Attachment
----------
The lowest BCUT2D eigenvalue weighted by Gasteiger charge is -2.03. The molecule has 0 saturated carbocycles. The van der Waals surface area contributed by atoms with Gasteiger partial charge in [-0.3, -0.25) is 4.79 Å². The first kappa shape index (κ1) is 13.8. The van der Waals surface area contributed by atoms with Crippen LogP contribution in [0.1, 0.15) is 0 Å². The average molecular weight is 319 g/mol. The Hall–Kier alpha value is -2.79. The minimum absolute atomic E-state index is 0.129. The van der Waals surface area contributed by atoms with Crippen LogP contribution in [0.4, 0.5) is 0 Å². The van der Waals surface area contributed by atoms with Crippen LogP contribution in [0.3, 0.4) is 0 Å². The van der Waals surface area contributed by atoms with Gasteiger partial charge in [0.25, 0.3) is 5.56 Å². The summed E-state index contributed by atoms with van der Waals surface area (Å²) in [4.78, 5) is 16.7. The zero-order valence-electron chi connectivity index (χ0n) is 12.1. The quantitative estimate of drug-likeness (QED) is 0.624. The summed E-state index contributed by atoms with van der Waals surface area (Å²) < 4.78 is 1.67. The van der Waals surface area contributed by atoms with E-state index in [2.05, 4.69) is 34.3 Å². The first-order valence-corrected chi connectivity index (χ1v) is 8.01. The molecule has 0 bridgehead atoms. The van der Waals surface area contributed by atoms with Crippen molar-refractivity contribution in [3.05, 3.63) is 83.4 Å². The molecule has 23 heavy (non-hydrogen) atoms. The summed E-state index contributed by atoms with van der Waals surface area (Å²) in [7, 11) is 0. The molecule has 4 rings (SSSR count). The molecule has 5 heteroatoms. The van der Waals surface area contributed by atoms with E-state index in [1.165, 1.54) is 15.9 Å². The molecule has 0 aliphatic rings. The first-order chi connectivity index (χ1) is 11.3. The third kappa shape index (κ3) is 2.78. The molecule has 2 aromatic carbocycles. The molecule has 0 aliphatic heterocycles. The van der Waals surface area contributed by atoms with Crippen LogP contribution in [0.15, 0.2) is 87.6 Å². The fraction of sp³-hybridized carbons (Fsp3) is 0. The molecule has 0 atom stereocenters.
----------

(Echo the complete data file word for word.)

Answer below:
The lowest BCUT2D eigenvalue weighted by Gasteiger charge is -2.03. The molecule has 0 saturated carbocycles. The van der Waals surface area contributed by atoms with Gasteiger partial charge in [-0.3, -0.25) is 4.79 Å². The first kappa shape index (κ1) is 13.8. The van der Waals surface area contributed by atoms with Crippen LogP contribution in [0.1, 0.15) is 0 Å². The average molecular weight is 319 g/mol. The Hall–Kier alpha value is -2.79. The minimum absolute atomic E-state index is 0.129. The van der Waals surface area contributed by atoms with Crippen LogP contribution in [0.4, 0.5) is 0 Å². The van der Waals surface area contributed by atoms with Crippen LogP contribution in [0.3, 0.4) is 0 Å². The van der Waals surface area contributed by atoms with Gasteiger partial charge in [0.25, 0.3) is 5.56 Å². The summed E-state index contributed by atoms with van der Waals surface area (Å²) in [4.78, 5) is 16.7. The zero-order valence-electron chi connectivity index (χ0n) is 12.1. The quantitative estimate of drug-likeness (QED) is 0.624. The summed E-state index contributed by atoms with van der Waals surface area (Å²) < 4.78 is 1.67. The van der Waals surface area contributed by atoms with E-state index in [2.05, 4.69) is 34.3 Å². The first-order valence-corrected chi connectivity index (χ1v) is 8.01. The molecule has 0 bridgehead atoms. The van der Waals surface area contributed by atoms with Crippen molar-refractivity contribution in [3.05, 3.63) is 83.4 Å². The molecule has 23 heavy (non-hydrogen) atoms. The summed E-state index contributed by atoms with van der Waals surface area (Å²) in [7, 11) is 0. The molecule has 4 rings (SSSR count). The molecule has 5 heteroatoms. The van der Waals surface area contributed by atoms with E-state index in [1.165, 1.54) is 15.9 Å². The molecule has 0 aliphatic rings. The first-order chi connectivity index (χ1) is 11.3. The third kappa shape index (κ3) is 2.78. The molecule has 2 aromatic carbocycles. The molecule has 0 aliphatic heterocycles. The van der Waals surface area contributed by atoms with Crippen LogP contribution in [0.15, 0.2) is 87.6 Å². The fraction of sp³-hybridized carbons (Fsp3) is 0. The molecule has 0 atom stereocenters.